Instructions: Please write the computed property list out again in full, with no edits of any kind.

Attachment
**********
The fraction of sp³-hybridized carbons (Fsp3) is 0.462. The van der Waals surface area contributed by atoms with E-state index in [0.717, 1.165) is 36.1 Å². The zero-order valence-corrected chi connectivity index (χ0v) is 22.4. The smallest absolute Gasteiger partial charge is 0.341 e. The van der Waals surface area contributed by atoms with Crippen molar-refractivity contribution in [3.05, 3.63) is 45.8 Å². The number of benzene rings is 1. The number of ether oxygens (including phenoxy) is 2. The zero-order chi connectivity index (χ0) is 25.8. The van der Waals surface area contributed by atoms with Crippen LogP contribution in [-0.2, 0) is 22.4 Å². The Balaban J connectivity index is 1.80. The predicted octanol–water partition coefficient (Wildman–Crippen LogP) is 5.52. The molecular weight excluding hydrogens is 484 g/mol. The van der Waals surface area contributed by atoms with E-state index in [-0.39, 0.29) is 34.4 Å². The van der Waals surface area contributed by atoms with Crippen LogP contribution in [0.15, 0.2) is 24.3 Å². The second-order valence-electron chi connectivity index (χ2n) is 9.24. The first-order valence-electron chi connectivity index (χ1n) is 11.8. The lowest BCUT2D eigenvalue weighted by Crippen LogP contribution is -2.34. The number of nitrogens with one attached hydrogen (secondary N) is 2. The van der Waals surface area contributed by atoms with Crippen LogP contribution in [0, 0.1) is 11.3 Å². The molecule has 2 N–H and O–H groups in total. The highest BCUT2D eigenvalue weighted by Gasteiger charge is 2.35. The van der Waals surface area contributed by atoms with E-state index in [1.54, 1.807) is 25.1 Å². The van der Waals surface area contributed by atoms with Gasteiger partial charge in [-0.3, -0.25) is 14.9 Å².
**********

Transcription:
The fraction of sp³-hybridized carbons (Fsp3) is 0.462. The van der Waals surface area contributed by atoms with E-state index in [0.717, 1.165) is 36.1 Å². The zero-order valence-corrected chi connectivity index (χ0v) is 22.4. The smallest absolute Gasteiger partial charge is 0.341 e. The van der Waals surface area contributed by atoms with Crippen molar-refractivity contribution in [3.05, 3.63) is 45.8 Å². The number of benzene rings is 1. The number of ether oxygens (including phenoxy) is 2. The zero-order chi connectivity index (χ0) is 25.8. The van der Waals surface area contributed by atoms with Crippen LogP contribution in [-0.2, 0) is 22.4 Å². The Balaban J connectivity index is 1.80. The predicted octanol–water partition coefficient (Wildman–Crippen LogP) is 5.52. The molecular weight excluding hydrogens is 484 g/mol. The van der Waals surface area contributed by atoms with E-state index in [-0.39, 0.29) is 34.4 Å². The van der Waals surface area contributed by atoms with Crippen LogP contribution in [0.15, 0.2) is 24.3 Å². The second-order valence-electron chi connectivity index (χ2n) is 9.24. The first-order valence-electron chi connectivity index (χ1n) is 11.8. The lowest BCUT2D eigenvalue weighted by Crippen LogP contribution is -2.34. The number of nitrogens with one attached hydrogen (secondary N) is 2. The van der Waals surface area contributed by atoms with Crippen LogP contribution in [0, 0.1) is 11.3 Å². The molecule has 2 N–H and O–H groups in total. The highest BCUT2D eigenvalue weighted by Gasteiger charge is 2.35. The van der Waals surface area contributed by atoms with E-state index in [1.54, 1.807) is 25.1 Å². The van der Waals surface area contributed by atoms with Gasteiger partial charge in [-0.3, -0.25) is 14.9 Å².